Beginning in 2006 Algoriddim began developing professional-grade DJ software for the Mac. By 2011 Steve Jobs was using djay for iPad to demonstrate that mobile devices are not just about consuming content, but creating things. Now, Algoriddim is bringing its award-winning software to Android phones and tablets.
Using the app
The app is easy to pick up and start messing with. You can tap the music note above one of the digital platters to add a song on each platter. The needle moves responsively, letting you skip ahead in the track like a real record. Swiping over the record allows you to scratch it against the needle or scan through the track.
The side bars next to the platters adjust the BPM, which can also be set manually by tapping the BPM at the top and then tapping to the beat. Pressing Sync sets the track to the BPM of the other to allow for a more seamless transition between songs with different beats. Below the BPM levels you can set the levels for the low, mid, and high levels of the track as well as the gain, add different effects on top of the track, set loops, and add cue points. When a track ends the app transitions the volume from one track to another automatically.
Most of the time I found myself setting up a playlist using Automix, which automatically selects tracks to add and transitions between them. This is perfect if you have a bunch of tracks on your phone that you want to just play in the background, sort of like Genius on iTunes. The app also includes transition tracks like sirens and scratches to transition between songs differently.
Just using the app on your phone is incredible, but for professionals it takes on a whole new level when you realize that you can use this app with professional DJ equipement like the Reloop Beatpad. With the reloop you get physical controls for music playback, play different effects, and a jog wheel to browse through tracks. Combined with the Beatpad, djay distinguishes itself as a true professional’s tool with incredible portability.
On iOS, Algoriddim was able to tap straight into users’ iTunes libraries to add tracks. Unfortunately, there isn’t a way to do that with Play Music on Android. In Play Music you can download tracks for offline playback, but the files are inaccessible to the user (even files that you uploaded yourself). If you want to use your own music files you’ll have to copy them onto your phone’s storage manually (djay supports mp3 and aac files). If you have any music that you’ve purchased from Amazon over the years you can use the Amazon Music app to download those songs onto your phone and djay will read them without issue.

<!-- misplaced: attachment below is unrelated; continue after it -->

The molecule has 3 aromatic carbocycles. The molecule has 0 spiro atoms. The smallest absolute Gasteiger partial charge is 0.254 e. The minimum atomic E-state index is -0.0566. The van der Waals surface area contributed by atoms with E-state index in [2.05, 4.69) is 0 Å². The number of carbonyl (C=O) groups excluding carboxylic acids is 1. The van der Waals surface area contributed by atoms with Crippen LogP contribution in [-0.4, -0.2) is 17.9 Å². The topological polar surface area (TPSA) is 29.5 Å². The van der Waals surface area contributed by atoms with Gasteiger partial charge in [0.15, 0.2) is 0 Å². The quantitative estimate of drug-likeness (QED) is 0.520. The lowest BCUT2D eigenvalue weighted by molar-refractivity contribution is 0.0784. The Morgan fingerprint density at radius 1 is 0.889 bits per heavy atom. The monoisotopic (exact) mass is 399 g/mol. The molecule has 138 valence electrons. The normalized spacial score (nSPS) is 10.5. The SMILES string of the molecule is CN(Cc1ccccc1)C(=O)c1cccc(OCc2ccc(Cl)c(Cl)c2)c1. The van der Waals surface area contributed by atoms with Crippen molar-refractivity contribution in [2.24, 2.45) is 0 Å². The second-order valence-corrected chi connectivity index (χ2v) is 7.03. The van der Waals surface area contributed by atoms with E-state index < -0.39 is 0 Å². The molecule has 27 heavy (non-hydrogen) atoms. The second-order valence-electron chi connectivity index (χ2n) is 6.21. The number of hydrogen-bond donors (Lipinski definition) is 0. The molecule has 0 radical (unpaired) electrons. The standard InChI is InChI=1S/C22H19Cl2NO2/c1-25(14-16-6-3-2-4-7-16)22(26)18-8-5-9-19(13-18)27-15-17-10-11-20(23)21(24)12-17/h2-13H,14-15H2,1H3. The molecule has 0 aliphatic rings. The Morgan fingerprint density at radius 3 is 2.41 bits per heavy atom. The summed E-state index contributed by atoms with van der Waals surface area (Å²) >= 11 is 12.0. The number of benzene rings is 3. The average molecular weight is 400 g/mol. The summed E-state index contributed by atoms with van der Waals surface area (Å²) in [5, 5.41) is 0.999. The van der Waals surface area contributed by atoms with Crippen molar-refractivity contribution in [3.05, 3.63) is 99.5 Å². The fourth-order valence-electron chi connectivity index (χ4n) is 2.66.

The good news is that Algoriddim has worked out a partnership with Spotify, enabling users with Spotify Premium accounts to access all of their artists, albums, and playlists in the app (a seven day free trial of Premium is available to all djay 2 users). The huge advantage here is that this makes it far easier to share a playlist between DJs and friends. When I got married in 2012 I had to send our DJ an extensive playlist (and more importantly, a do not play list). Using Spotify makes that whole process so much easier, especially for DJs using Algoriddim’s software.
My favorite thing about using Spotify, however, is the Match feature. While you have a song going, on the other side of the table you can que up your next song using the Match section in Spotify. Match will list up to 20 songs that matches the vibe of your current song, allowing you to either select from a classic follow up tune or try out a new song that Spotify suggests.
Who is this for?
I think a big question for our reader is who is this app for? Well, if you’re a djay with an Android device then this app is definitely for you. If you’re like me and you’re regularly asked at gatherings to get some music going, then this app is also perfect for you. If you’re the kind of person who loves the convenience of digital music but misses the human side of things, this app is a great way to bring that back into your life.